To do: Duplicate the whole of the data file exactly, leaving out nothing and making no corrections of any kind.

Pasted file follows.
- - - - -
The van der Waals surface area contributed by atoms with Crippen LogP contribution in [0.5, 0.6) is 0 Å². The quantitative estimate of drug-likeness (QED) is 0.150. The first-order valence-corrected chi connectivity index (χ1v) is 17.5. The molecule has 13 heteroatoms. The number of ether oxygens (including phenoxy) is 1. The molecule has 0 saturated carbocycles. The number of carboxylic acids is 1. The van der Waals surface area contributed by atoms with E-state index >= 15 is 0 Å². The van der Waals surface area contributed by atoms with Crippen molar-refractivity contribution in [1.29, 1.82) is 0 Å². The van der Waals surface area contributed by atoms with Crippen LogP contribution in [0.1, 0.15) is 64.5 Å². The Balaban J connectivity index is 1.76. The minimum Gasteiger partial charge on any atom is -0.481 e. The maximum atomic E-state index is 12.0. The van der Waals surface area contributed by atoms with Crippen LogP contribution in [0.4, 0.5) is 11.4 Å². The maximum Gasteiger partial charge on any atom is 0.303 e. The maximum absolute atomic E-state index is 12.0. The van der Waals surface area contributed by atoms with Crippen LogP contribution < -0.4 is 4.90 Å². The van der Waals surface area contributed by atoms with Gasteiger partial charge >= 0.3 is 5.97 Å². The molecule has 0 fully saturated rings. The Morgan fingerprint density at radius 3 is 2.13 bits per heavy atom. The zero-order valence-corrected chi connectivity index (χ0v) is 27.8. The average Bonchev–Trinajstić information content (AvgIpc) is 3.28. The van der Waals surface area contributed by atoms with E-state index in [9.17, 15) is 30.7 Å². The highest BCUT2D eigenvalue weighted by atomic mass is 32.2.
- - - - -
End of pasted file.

The van der Waals surface area contributed by atoms with Crippen LogP contribution in [0.5, 0.6) is 0 Å². The quantitative estimate of drug-likeness (QED) is 0.150. The first-order valence-corrected chi connectivity index (χ1v) is 17.5. The molecule has 13 heteroatoms. The number of ether oxygens (including phenoxy) is 1. The molecule has 0 saturated carbocycles. The number of carboxylic acids is 1. The van der Waals surface area contributed by atoms with E-state index >= 15 is 0 Å². The van der Waals surface area contributed by atoms with Crippen molar-refractivity contribution in [1.29, 1.82) is 0 Å². The van der Waals surface area contributed by atoms with Crippen LogP contribution in [0.1, 0.15) is 64.5 Å². The Balaban J connectivity index is 1.76. The minimum Gasteiger partial charge on any atom is -0.481 e. The maximum atomic E-state index is 12.0. The van der Waals surface area contributed by atoms with Crippen LogP contribution in [0.4, 0.5) is 11.4 Å². The maximum Gasteiger partial charge on any atom is 0.303 e. The maximum absolute atomic E-state index is 12.0. The van der Waals surface area contributed by atoms with Crippen LogP contribution < -0.4 is 4.90 Å². The van der Waals surface area contributed by atoms with Gasteiger partial charge >= 0.3 is 5.97 Å². The molecule has 0 fully saturated rings. The Morgan fingerprint density at radius 3 is 2.13 bits per heavy atom. The zero-order valence-corrected chi connectivity index (χ0v) is 27.8. The average Bonchev–Trinajstić information content (AvgIpc) is 3.28. The van der Waals surface area contributed by atoms with E-state index in [9.17, 15) is 30.7 Å². The highest BCUT2D eigenvalue weighted by atomic mass is 32.2.